Our vet has a great reputation and we've had really good experiences w/ her, I think she's been more than thorough. In addition to all the urinalysis/cultures, they've done x-rays and ultrasounds, they've had him hang out at the vets to observe his behavior/issue first hand, she's consulted with other vets and specialists.

We're continuing to investigate, doc will probably put him on a stronger antibiotic & for longer than two weeks this time, she was a little hesitant because apparently some of the stronger antibiotics can affect growth, but she's thinking it probably won't matter much since it will only be for 2-3 weeks.

I'm sure where he is so young that its not something serious, but man is it stressful to see him struggle with this for so long.
As a first time Doberman owner I was not fully prepared for how strongly a bond can be created between dober child and dober dad, & the worry that comes with it when he's not well.

So DT, anyone had a similar experience? If so, what did it end up being? what worked to clear it up?
Are male dobes any more susceptible to these things than other breeds, any other dobe specific things we might have missed or should try? How abnormal is it for this to be dragging on this long?
Thanks, and sorry if this was a lot to read through. Appreciate any input, advice or similar experiences.

Thanks again,
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I've had an older dog with prostate trouble with symptoms similar to the ones you describe. The treatment there, of course, if you can't stop the recurring infections, is to neuter the dog. If the prostate is the source of the problem, that will take care of it.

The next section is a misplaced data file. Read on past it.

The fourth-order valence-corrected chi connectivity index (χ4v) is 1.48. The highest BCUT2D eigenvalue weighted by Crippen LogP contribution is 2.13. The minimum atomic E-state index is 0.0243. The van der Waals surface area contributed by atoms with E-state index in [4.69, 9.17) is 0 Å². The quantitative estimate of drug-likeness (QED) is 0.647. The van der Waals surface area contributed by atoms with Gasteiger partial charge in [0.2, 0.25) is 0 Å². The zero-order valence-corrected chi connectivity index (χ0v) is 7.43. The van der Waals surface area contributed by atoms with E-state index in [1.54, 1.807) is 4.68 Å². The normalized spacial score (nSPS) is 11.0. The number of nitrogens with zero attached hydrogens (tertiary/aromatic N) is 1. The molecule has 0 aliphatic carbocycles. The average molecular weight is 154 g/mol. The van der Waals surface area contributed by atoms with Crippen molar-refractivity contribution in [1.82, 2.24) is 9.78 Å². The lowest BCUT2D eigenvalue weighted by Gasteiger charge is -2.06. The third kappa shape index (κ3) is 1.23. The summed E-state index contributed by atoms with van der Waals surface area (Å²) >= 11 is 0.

Aside from an anatomical abnormality or blockage, or a chemistry difference which might predispose your dog to developing kidney stones, I can't think of anything obscure that could be causing the problem. I'm not a vet, though--and it sounds to me like your vet has hit all of the bases when it comes to diagnosing the problem.

I hope you can get to the root of the problem soon though--it's tough on the dog, of course, to go through an illness like this, but it is also terribly wearing for the owner. Hang in there and best of luck.
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I know male and female anatomy differ extensively but our female had recurrent uti's as a puppy also and the course was similar. It didn't seem to clear until they prescribed an antibiotic for 3 weeks. Just curious, has he had any food/kibble changes when this started?
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Baytril is what my male took for prostrate infections - it did clear them up. He never had one till he was about 5/6 years old though, and after the 3rd one I had him neutered at age 7/8 (hard to remember exactly). Of course, this information only helps if it is prostrate infections and not just a UTI.